Methanogenesis in subglacial sediments

Eric S. Boyd, Mark Skidmore, Andrew C. Mitchell, Corien Bakermans, John W. Peters

Research output: Contribution to journalArticlepeer-review

55 Scopus citations

Abstract

Methanogenic archaea have a unique role in Earth's global carbon cycle as producers of the greenhouse gas methane (CH4). However, despite the fact that ice covers 11% of Earth's continental landmass, evidence for methanogenic activity in subglacial environments has yet to be clearly demonstrated. Here we present genetic, biochemical and geochemical evidence indicative of an active population of methanogens associated with subglacial sediments from Robertson Glacier (RG), Canadian Rockies. Porewater CH4 was quantified in two subglacial sediment cores at concentrations of 16 and 29 ppmv. Coenzyme M (CoM), a metabolic biomarker for methanogens, was detected at a concentration of 1.3 nmol g sediment-1 corresponding to ~3 × 103 active cells g sediment-1. Genetic characterization of communities associated with subglacial sediments indicated the presence of several archaeal 16S rRNA and methyl CoM reductase subunit A (mcrA) gene phylotypes, all of which were affiliated with the euryarchaeal order Methanosarcinales. Further, CH4 was produced at 9-51 fmol g dry weight sediment-1 h-1 in enrichment cultures of RG sediments incubated at 4°C. Collectively, these findings have important implications for the global carbon cycle in light of recent estimates indicating that the Earth's subglacial biome ranges from 104 to 106 km3 sediment.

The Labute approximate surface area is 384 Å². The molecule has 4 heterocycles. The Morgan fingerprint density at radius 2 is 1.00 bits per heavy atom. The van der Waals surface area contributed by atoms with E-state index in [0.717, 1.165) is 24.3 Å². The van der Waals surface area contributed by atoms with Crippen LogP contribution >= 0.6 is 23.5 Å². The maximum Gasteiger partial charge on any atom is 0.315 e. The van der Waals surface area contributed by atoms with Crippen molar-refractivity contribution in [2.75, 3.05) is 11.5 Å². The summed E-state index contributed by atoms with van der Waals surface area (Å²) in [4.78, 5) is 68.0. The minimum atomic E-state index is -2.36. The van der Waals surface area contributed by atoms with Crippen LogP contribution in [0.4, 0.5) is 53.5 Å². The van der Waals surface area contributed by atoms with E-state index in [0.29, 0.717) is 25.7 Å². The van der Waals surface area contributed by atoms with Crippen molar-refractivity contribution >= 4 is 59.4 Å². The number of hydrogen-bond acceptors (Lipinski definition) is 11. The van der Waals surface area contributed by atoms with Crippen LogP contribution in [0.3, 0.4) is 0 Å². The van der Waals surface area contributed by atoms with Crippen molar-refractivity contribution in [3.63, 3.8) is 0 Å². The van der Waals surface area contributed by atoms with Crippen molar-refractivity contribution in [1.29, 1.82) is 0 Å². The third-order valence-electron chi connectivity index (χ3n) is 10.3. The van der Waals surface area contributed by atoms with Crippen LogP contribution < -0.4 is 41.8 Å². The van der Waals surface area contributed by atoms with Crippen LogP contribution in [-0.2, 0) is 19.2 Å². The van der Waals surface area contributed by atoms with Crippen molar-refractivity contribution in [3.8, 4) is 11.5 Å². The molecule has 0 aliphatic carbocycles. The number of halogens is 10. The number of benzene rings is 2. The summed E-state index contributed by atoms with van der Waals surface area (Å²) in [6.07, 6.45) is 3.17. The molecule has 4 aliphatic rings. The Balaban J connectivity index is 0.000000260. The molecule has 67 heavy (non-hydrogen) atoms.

Original languageEnglish (US)
Pages (from-to)685-692
Number of pages8
JournalEnvironmental Microbiology Reports
Volume2
Issue number5
DOIs
StatePublished - Oct 1 2010

All Science Journal Classification (ASJC) codes

  • Ecology, Evolution, Behavior and Systematics
  • Agricultural and Biological Sciences (miscellaneous)

Fingerprint Dive into the research topics of 'Methanogenesis in subglacial sediments'. Together they form a unique fingerprint.

Cite this